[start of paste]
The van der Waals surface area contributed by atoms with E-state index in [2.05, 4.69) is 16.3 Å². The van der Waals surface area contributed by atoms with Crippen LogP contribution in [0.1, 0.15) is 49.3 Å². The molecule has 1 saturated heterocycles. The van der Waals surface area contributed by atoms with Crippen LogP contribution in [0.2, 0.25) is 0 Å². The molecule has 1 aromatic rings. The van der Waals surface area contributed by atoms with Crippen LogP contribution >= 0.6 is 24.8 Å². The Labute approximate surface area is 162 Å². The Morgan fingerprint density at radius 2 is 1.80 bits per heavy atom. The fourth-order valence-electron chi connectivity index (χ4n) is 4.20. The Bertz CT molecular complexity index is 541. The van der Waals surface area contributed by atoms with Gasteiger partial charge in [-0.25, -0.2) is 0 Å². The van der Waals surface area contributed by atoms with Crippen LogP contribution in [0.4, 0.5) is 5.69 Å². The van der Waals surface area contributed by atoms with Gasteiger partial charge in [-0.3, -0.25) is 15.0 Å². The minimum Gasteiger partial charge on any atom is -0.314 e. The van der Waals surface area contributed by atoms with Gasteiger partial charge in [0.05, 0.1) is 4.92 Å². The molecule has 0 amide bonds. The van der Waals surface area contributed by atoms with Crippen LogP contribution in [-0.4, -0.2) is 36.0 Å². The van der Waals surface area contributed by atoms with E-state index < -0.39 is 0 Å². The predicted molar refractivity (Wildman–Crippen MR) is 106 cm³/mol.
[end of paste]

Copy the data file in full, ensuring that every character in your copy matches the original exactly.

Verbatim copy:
The van der Waals surface area contributed by atoms with E-state index in [2.05, 4.69) is 16.3 Å². The van der Waals surface area contributed by atoms with Crippen LogP contribution in [0.1, 0.15) is 49.3 Å². The molecule has 1 saturated heterocycles. The van der Waals surface area contributed by atoms with Crippen LogP contribution in [0.2, 0.25) is 0 Å². The molecule has 1 aromatic rings. The van der Waals surface area contributed by atoms with Crippen LogP contribution >= 0.6 is 24.8 Å². The Labute approximate surface area is 162 Å². The Morgan fingerprint density at radius 2 is 1.80 bits per heavy atom. The fourth-order valence-electron chi connectivity index (χ4n) is 4.20. The Bertz CT molecular complexity index is 541. The van der Waals surface area contributed by atoms with Gasteiger partial charge in [-0.25, -0.2) is 0 Å². The van der Waals surface area contributed by atoms with Crippen LogP contribution in [0.4, 0.5) is 5.69 Å². The van der Waals surface area contributed by atoms with Gasteiger partial charge in [-0.3, -0.25) is 15.0 Å². The minimum Gasteiger partial charge on any atom is -0.314 e. The van der Waals surface area contributed by atoms with Gasteiger partial charge in [0.05, 0.1) is 4.92 Å². The molecule has 0 amide bonds. The van der Waals surface area contributed by atoms with Crippen LogP contribution in [-0.4, -0.2) is 36.0 Å². The van der Waals surface area contributed by atoms with E-state index < -0.39 is 0 Å². The predicted molar refractivity (Wildman–Crippen MR) is 106 cm³/mol.